The Houston Rockets are extremely pleased with the way rookie point guard Isaiah Canaan has played since he was thrust into the rotation after Patrick Beverley tore his meniscus. With Houston’s second-round investment paying off, Jeremy Lin could be the most expendable part of the Rockets’ rotation heading into the offseason.
Canaan was the 34th overall selection of the 2013 NBA Draft — a draft in which Daryl Morey begrudgingly only owned one pick (Houston’s first-round pick went to the Oklahoma City Thunder as part of the James Harden trade). As a whole, the 2013 draft pool was weak, but several point guards have proven to be effective in their rookie campaigns.
Michael Carter-Williams (11th overall to the Philadelphia 76ers), Victor Oladipo (second overall to the Orlando Magic) and Trey Burke (ninth overall to the Utah Jazz) will almost certainly be 1-2-3 in the Rookie of the Year voting (probably in that order). Meanwhile, C.J McCollum (10th overall to the Portland Trail Blazers), Dennis Schroder (17th overall to the Atlanta Hawks) and Nate Walters (38th overall to the Washington Wizards, traded to the Milwaukee Bucks) have all displayed promise in their rookie years, with Schroder looking like a future starter (although he’s still incredibly raw) and McCollum and Walters looking like future effective second-string floor generals.
Canaan definitely hasn’t put up the kind of numbers that MCW, Burke and Oly have, but if he were put their shoes this season, I believe he’d be a Rookie of the Year candidate as well.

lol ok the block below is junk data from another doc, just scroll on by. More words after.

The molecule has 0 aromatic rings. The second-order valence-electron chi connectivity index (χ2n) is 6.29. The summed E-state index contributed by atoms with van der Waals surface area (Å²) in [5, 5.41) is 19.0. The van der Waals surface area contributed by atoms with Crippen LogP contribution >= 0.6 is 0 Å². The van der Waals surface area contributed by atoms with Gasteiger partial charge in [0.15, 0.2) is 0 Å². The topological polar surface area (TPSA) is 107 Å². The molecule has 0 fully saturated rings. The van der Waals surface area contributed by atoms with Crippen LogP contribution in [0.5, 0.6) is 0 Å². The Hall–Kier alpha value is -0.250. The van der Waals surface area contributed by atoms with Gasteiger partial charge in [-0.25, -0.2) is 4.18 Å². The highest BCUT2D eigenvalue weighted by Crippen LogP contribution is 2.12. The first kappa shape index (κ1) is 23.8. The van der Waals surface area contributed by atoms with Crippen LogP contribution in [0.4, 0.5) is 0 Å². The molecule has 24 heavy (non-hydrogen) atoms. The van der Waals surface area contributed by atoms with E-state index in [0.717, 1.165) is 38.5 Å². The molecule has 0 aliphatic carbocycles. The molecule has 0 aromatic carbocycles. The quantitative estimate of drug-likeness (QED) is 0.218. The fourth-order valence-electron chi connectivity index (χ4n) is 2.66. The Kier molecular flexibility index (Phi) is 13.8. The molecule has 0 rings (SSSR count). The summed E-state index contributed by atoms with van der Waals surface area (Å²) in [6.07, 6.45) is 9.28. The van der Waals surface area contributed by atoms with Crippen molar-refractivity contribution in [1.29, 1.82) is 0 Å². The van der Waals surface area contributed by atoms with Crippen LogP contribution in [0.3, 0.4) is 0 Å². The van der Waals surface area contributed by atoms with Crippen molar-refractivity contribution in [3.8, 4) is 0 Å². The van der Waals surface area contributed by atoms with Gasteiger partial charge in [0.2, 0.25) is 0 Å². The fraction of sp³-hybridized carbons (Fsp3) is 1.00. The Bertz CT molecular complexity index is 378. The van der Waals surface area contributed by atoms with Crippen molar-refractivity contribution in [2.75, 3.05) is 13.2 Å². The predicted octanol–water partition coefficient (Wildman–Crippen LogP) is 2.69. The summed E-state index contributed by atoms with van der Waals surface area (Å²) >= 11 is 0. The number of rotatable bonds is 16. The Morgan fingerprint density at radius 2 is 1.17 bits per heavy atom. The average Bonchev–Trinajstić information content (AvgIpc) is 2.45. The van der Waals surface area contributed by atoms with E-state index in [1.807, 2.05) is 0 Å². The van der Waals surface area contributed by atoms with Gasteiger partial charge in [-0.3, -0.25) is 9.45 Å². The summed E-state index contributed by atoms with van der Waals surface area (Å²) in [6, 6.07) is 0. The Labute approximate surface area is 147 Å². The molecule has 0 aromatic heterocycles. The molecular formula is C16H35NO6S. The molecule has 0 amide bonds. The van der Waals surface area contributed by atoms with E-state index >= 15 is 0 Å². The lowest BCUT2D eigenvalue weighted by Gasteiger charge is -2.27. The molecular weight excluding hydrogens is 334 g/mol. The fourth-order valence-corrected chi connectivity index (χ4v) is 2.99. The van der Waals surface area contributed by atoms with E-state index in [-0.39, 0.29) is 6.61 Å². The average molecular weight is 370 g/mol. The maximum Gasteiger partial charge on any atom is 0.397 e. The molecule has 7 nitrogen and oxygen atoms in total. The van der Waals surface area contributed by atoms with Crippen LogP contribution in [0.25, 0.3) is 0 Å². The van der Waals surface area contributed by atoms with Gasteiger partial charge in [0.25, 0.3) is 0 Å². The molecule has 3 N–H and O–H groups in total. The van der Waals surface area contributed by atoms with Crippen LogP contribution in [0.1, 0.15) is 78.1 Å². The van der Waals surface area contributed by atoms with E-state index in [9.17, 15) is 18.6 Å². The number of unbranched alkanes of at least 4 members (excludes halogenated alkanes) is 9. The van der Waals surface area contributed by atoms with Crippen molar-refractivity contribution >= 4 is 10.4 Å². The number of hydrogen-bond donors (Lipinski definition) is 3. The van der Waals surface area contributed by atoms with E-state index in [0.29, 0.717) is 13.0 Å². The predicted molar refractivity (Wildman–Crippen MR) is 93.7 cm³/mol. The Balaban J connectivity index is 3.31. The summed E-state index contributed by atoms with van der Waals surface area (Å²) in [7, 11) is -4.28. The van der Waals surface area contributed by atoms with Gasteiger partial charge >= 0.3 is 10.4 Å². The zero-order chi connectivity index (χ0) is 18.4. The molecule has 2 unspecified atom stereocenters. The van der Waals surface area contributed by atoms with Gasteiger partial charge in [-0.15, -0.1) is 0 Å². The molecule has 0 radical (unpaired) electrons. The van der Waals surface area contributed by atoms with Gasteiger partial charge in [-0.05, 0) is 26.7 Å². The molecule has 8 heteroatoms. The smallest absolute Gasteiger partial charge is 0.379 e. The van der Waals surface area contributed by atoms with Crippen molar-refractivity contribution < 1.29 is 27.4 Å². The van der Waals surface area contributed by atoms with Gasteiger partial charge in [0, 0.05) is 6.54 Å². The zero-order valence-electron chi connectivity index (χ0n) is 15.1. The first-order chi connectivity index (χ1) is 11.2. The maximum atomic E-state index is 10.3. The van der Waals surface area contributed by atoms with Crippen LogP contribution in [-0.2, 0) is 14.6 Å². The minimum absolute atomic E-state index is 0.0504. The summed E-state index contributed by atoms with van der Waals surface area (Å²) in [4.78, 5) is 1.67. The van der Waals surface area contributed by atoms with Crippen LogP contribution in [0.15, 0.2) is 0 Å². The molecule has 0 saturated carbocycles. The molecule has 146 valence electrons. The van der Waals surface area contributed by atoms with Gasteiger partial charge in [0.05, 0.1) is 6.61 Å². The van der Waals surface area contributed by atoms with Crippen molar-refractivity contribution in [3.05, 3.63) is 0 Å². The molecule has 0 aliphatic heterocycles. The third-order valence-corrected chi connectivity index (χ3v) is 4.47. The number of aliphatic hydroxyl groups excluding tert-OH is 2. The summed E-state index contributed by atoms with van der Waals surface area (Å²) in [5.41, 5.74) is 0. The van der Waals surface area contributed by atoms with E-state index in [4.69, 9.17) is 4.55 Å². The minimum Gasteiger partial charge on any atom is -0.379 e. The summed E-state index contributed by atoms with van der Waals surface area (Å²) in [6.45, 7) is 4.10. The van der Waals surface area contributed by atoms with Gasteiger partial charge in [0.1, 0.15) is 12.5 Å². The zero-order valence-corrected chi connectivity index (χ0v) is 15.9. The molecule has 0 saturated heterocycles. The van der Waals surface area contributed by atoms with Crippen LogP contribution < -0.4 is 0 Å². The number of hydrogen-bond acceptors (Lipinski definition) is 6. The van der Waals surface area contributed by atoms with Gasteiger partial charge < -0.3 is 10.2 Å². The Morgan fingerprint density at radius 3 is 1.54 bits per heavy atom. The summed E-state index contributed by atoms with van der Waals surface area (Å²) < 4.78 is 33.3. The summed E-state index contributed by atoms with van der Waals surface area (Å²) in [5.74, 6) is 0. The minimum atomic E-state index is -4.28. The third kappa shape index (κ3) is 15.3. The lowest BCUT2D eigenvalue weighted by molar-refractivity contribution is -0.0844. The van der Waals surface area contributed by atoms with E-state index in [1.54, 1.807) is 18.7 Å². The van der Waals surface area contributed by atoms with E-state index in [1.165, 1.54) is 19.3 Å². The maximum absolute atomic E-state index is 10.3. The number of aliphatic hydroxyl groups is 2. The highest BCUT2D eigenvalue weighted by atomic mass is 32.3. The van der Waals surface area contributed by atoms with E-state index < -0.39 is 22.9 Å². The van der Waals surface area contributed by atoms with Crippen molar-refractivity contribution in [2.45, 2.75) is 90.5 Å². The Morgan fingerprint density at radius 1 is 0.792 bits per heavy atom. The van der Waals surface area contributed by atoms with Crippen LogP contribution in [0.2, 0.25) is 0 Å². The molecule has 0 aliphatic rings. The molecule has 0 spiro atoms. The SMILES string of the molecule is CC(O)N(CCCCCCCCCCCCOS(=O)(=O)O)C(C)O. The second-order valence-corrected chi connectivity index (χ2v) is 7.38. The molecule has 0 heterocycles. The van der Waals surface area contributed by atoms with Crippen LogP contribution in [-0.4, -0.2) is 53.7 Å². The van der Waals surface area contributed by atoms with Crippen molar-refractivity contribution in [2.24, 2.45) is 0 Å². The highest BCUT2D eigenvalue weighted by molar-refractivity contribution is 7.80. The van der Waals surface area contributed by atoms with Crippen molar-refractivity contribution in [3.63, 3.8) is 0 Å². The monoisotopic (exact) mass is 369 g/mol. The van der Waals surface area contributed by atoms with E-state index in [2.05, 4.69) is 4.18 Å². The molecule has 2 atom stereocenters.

The most surprising parts of Canaan’s game are his confidence and on-ball defense. Canaan played four years at Murray State before making the jump to the NBA, and it’s clear that he’s far more polished than most of 2013 rookie class. From the minute Canaan stepped on an NBA court, he’s looked comfortable, possessing great body language and constant aggression.
Defensively, Canaan is much more evolved than most youngsters, with the strength to go chest to chest with stronger guards and the foot speed to stay in front of quicker ones. Canaan has turned the ball over at a very high rate (11 turnovers in the last six games in under 20 minutes a night), but that’s something I feel he’ll get better with as he adjusts to the speed of the game. In regards to shooting, he’s already displayed the ability to launch off the dribble and off the catch with a quick trigger — something that’s important since he lacks size at barely six-feet tall.
Canaan had his unofficial coming-out party Apr. 6 against the Denver Nuggets, draining four three-point shots and finishing with 15 points in less than 19 minutes of action. Once again the rookie’s confidence was in full swing, as he launched from all angles without a second’s hesitation.
While Canaan has been displaying confidence, Lin has been disappointing. Yes, Lin is still a much better starting option for this season’s Rockets (which he reinforced against the Nuggets, scoring 19 points and coming up with a clutch steal in crunch time to help Houston finish a comeback), but given Canaan’s youth and the size of Lin’s contract (due to make $15 million next season, $8.3 million against the cap), it seems very likely that Morey moves Lin and keeps Canaan as Beverley’s backup.
Morey has been very effective in his ability to replace more expensive, older players with younger, cheaper players who possess more upside. Of course, the possibility still exists that Houston scores an upgrade at the one this summer (a guy like Jeff Teague comes to mind) and the move could lead to either backup point guard hitting the road.
One thing is for certain in all of this: Morey sure knows how to draft in the second round.